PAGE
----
I read last week that a 19-year-old New Zealand student had posted her virginity for sale on the internet. Keen to earn some money for her college education, 'Unigirl' received 1,200 bids, and accepted the final offer of nearly €25,000.
There are many moral issues at stake here which, predictably enough, I'm going to ignore. But the ironic timing of the news struck me, as the papers were full all week with revelations of married English soccer player John Terry, and his affair with the former girlfriend of one of his team mates. Lying, cheating, arrogant low-life that Terry is of course, the story made me ponder on the woman involved -- Vanessa Perroncel -- and how her behaviour had echoes with that of Unigirl.
Is it just me, or is it always the man who gets the abuse in these situations, while the woman in question is portrayed, at worst, as simply an unfortunate participant or, quite often, a victim? But why is it so?
Isn't it true that for every cheating married man, there's a willing female participant? And, as is certainly the case with Terry, the women (there were more than just Perroncel ... ) knew full well that the man they were sleeping with was married. But did they consider the damage they were going to create to that man's marriage by succumbing to his advances, rather than just telling the neanderthal horn dog to lump it?
What a cunning game Perroncel played, spending the week in the full glare of the media talking to Britain's biggest kiss and tell broker, Max Clifford, cynically sending out a message to Terry -- buy my silence, or you know what's going to happen? And though trying to cover herself in glory by announcing that she wasn't going to kiss and tell to the tabloids, she omitted to mention the near million euro in hush money she allegedly got from Terry. All of which was reminiscent of Tiger Woods a few months back, and the manner in which his mistress, Rachel Uchitel, mysteriously cancelled a press conference at the very last minute, at which she was threatening to reveal details of her relationship with Woods, amidst accusations that Woods had bought her silence.
Two famous men, both of them well-known to be married, yet both having no trouble in finding women willing to sleep with them.
And you expect me to believe that, in the back of their minds, these women weren't looking forward to the possibility of a pay day, either from the tabloid or the cheating husband himself when the affairs, as they always do, became public?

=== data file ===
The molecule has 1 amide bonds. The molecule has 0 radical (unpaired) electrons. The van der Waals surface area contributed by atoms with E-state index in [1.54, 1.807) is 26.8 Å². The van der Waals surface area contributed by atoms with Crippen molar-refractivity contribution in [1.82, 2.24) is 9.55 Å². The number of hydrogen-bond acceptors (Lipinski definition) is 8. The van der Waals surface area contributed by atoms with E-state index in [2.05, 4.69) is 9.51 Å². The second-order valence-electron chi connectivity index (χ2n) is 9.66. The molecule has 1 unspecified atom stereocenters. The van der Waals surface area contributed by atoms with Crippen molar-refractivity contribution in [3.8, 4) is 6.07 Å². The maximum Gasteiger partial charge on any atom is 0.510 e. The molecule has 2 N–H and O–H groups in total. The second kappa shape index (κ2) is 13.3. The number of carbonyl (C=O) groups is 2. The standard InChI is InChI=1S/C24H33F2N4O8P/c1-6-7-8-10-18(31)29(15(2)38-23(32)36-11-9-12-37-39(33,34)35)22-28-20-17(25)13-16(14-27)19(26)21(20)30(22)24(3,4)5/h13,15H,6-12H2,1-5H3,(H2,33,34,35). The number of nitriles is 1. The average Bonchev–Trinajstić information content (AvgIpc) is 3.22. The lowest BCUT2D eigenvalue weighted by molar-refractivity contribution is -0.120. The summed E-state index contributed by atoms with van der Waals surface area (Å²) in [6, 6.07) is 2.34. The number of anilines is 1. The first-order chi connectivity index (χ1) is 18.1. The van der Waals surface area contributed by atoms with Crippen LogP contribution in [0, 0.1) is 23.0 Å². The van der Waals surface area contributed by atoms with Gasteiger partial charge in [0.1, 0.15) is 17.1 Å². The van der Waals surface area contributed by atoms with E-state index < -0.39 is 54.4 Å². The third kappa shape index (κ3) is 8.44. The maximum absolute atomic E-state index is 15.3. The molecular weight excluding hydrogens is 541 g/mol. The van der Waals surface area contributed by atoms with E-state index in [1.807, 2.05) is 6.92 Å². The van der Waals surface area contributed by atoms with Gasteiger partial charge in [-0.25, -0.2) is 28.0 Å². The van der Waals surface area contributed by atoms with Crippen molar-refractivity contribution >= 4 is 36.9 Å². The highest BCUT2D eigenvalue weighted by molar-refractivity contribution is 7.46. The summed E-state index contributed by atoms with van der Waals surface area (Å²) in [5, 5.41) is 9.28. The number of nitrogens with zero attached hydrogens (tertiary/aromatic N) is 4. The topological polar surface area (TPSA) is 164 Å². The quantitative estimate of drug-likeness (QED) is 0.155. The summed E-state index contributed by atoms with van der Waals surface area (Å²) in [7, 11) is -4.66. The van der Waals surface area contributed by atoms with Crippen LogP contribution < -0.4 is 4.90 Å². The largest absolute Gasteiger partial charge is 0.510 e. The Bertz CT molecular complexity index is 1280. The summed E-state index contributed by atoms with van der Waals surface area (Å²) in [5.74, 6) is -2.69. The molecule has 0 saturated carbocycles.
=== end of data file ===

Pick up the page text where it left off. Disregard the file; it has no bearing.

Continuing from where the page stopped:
Perroncel, just like Rachel Uchitel, got rich by having sex with a married man. She has tried to portray herself having behaved honourably, but if you ask me, Unigirl's honest, upfront proposition showed far more honour than the hypocritical Ms Perroncel.
I ain't saying she's a gold digger, but ...
I've a confession to make -- I think I'm responsible for the new 30kph speed limit. VIP Towers, you see, is located on Ely Place, just across the road from the Labour Party headquarters. And I imagine it was the sight of my orange sports car, gleaming outside his offices, that made councillor Andrew Montague come up with this hare-brained scheme.
I can visualise his already ruddy features, puce at the thought of a flash tosser buzzing around Dublin city centre in a Lambo, poisoning cyclists with exhaust smoke and knocking down grannies for fun, and vowing to get even.
There isn't, of course, a shred of evidence that lowering the speed limit will save lives. But this scheme will, as ever, generate some revenue for the council, and give the impression that Andrew and co are active, go-getting politicians, rather than the ineffectual, sweaty, sandal-wearing, hummus-eating cyclists that most of them really are.
But I'll get my revenge. Ely Place is a one way street, and the direct route to the Dail involves a brief wrong-way ride. So my staff are on the lookout for the day that Montague bows to temptation and goes for a sneaky short cut.
And I think being dragged around the city centre from a rope attached to the back of my car, his face up against my exhaust, is a punishment to fit the crime. It'll be a long punishment as well, as I'll be making sure to stay under 30kph the whole time ...
In the parallel universe that most PR executives live in, crappy nightclubs in the middle of nowhere are 'temples of hedonism', and a random collection of models and DJs is a 'celebrity guest list'. But surely the greatest hyperbole sprung by them is the entirely new profession they've invented -- the mixologist.
Yep, that's a barman to you and me, but for PR people, it's too lowly a word for someone who mixes together three ingredients in a flask, and shakes it.
A concept which has rubbed off on the bar staff throughout Ireland, who believe the hype and think themselves to be artistes who have to put on a performance, rather than just pouring the shagging drink and ringing it up.
Last Saturday, I was waiting to get served in a city centre bar. Every time the 'mixologist' was asked for a spirit, he flipped a slice of lemon over his shoulder, flicked two ice cubes in the air, making sure one landed in the glass, and swatted the other one away with the head of a swizzle stick. While a queue of about a dozen people waited for him to finish poncing around and actually serve them ...
Listen guys, Cocktail starring Tom Cruise was over 20 years ago. And even back in 1988, show-off barmen were naff. So just pour the drinks, guys -- and stop putting the 'cock' into cocktail.